In New York, 200 children led the mourning, showing extraordinary poise as they read the enormous list of victims for 2 1/2 hours. Church bells tolled at the moment hijacked Flight 93 crashed near Shanksville, Pa. A moment of silence was observed at the Pentagon for the 184 victims there. And President Bush stood in silence on the White House lawn.
“We remember the heroic deeds,” Bush said. “We remember the compassion, the decency of our fellow citizens on that terrible day. We pray for the husbands and wives, the moms and dads, and the sons and daughters and loved ones.”
The ceremonies came as the federal government warned of possible al-Qaida attacks against Americans overseas in connection with the anniversary. An Osama bin Laden videotape emerged a day earlier, but U.S. officials sought to downplay its relevance.
The relatives at ground zero appeared in various sad permutations: Police Sgt. Michael Curtin was represented by his three daughters, Jennifer, 17, Erica, 15, and Heather, 13. Kristen Canillas, 12, stood alongside 8-year-old Christopher Cardinali; both had lost a grandparent.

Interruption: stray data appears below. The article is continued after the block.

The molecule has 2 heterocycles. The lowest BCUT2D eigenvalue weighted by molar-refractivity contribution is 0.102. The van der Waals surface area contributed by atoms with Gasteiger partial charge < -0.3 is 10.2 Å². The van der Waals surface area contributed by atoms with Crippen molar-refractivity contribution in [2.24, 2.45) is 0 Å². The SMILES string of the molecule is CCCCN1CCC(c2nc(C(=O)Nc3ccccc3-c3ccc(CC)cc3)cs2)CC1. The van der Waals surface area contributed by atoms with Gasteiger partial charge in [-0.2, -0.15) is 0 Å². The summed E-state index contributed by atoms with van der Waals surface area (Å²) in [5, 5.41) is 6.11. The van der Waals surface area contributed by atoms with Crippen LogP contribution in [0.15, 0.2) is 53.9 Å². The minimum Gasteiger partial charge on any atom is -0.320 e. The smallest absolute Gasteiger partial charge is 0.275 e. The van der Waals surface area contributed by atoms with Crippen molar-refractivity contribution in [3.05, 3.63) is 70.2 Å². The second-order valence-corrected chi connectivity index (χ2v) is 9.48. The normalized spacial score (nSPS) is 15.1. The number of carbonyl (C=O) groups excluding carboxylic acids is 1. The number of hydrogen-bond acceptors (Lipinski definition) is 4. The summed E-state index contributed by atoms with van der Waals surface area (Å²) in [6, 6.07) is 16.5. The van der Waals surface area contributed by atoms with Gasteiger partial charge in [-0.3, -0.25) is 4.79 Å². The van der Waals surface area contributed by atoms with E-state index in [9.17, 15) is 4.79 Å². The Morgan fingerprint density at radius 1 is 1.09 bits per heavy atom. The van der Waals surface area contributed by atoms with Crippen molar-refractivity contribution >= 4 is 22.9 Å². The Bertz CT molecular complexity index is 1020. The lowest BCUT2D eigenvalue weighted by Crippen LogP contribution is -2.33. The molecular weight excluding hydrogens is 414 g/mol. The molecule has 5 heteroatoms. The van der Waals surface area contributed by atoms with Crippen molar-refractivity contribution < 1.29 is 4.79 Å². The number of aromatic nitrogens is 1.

“I love you and I miss you,” Kristen said after reciting the name of her grandfather, Anthony Luparello.
The children – the youngest was 7 – offered poignant messages to their lost loves ones, their emotions laid bare before a crowd that held aloft pictures of the victims, dabbed tears from their eyes, and laid flowers in temporary reflecting pools representing the towers.
The two years since the attack seemed to disappear as speakers surrendered to their emotions.
“My daddy, Gerard Rod Coppola,” said Angela Coppola, 20, her voice cracking. “Your light still shines.”
Brannon Burke, 13, and her 10-year-old sister Kyleen wore matching blue Engine Co. 21 sweatshirts with buttons bearing the face of fire Capt. William Burke Jr. – their beloved Uncle Billy, a second-generation firefighter.
“It’s heartbreaking and it’s heartwarming when you hear them say, ‘My father, my mother, my aunt,'” said Betsy Parks of Bayonne, N.J., whose brother Robert was killed. “What’s amazing is the strength and resilience.”
Some family members used their hands to scoop up dirt from the site as a keepsake, slipping it into bags and empty water bottles. For many, it may provide the only link to their lost relatives; authorities estimate the remains of as many as 1,000 victims may never be identified.
The crowd of thousands observed a moment of silence at 8:46 a.m., the time the first plane slammed into the north tower.